The estimated cost for this is “low.”


The administrator and planners were asked to study the zoning code for consistency of language for variances and conditional use requests.

A variance is a tool to permit a property owner to make an improvement or operate a business in a manner different than normally allowed under the ordinance. The CAP suggests more rigorous criteria to be met before the city will approve a variance.

The estimated cost for this is between $50,000 and $100,000.


The city administrator and departments were asked to help implement a micro-grant program for the Target Reinvestment Areas, which are primarily residential sections of the northeast and southeast neighborhoods that are showing signs of lack of investment and increasing blight. The grants would be less than $5,000 per grant.

The funds distributed through this program can provide Bowling Green organizations and neighborhood groups with empowerment and financial support for activities that promote citizen engagement, enhance neighborhood beautification, improve safety, encourage economic development, and address neighborhood needs.

The cost of this would be between $10,000 and $50,000.


Information should be forwarded to the Bicycle Commission about a grant application for new on-street bicycle lanes along Court Street. Feedback from last year’s Court Street Connects event showed strong support for the bike lanes.

The cost was listed as “low.”


City Council would like a plan for new bicycle infrastructure on Clough Street, Scott Hamilton Avenue, Thurstin Avenue and College Drive corridors. This would provide bicyclists with their own designated space on the road, for safety concerns.

Providing the infrastructure to reduce the risk of accidents and dispel perceptions of danger is a preliminary step to encouraging students to commute by bicycle.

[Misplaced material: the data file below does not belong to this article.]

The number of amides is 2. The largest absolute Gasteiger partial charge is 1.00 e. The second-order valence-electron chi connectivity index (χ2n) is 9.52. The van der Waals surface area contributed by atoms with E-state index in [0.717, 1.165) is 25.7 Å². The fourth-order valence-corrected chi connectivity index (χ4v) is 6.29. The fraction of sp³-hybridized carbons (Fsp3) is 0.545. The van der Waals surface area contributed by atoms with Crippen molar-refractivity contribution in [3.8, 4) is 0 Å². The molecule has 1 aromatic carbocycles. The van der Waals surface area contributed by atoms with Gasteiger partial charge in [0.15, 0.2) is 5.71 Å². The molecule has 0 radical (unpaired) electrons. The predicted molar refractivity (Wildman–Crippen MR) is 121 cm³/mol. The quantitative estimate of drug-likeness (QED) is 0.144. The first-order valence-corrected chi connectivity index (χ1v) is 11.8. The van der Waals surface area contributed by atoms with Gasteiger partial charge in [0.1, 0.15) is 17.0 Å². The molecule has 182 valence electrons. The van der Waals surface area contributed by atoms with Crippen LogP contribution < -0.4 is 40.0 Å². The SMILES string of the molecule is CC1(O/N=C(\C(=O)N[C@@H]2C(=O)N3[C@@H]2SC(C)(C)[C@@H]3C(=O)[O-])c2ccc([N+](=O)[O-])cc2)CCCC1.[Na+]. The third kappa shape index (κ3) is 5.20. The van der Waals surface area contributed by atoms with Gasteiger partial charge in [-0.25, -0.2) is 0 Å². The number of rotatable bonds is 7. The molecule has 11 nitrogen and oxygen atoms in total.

The cost is estimated at $100,000 to $1 million.


The administration was asked to provide City Council with an explanation of the Tax Increment Financing program, in case council wants to use the TIF to fund public infrastructure improvements in the Core Development Area, along East Wooster Street between the downtown and campus.

TIF is an economic development tool available to local governments in Ohio to finance public infrastructure and in some cases, residential rehabilitation.

The estimated cost is between $10,000 and $50,000.


The administrator and parks & recreation director were asked to work with park board to draft recommendations to improve Carter Park. The goal is to make the park more usable for surrounding residents and draw visitors from other areas.

Updates under consideration include reconfigured athletic fields, natural spaces and trails, features designed for kids and seniors, and community gathering spaces for picnics and events.

The cost is estimated at $100,000 to $1 million.


The administration was asked to study the public-private partnership with BGSU. One goal is to develop vacant university-owned property west of the CSX tracks between Evers Avenue and Ridge Street, as well as the existing parking lots between Ridge and Court streets. That is estimated at more than $1 million.

The other goal is to work with BGSU to develop vacant university-owned property with mixed-use development including townhouses between Williams Street and Baldwin Avenue, as well as the corners of East Wooster at State Street and University Lane. This also is estimated at more than $1 million.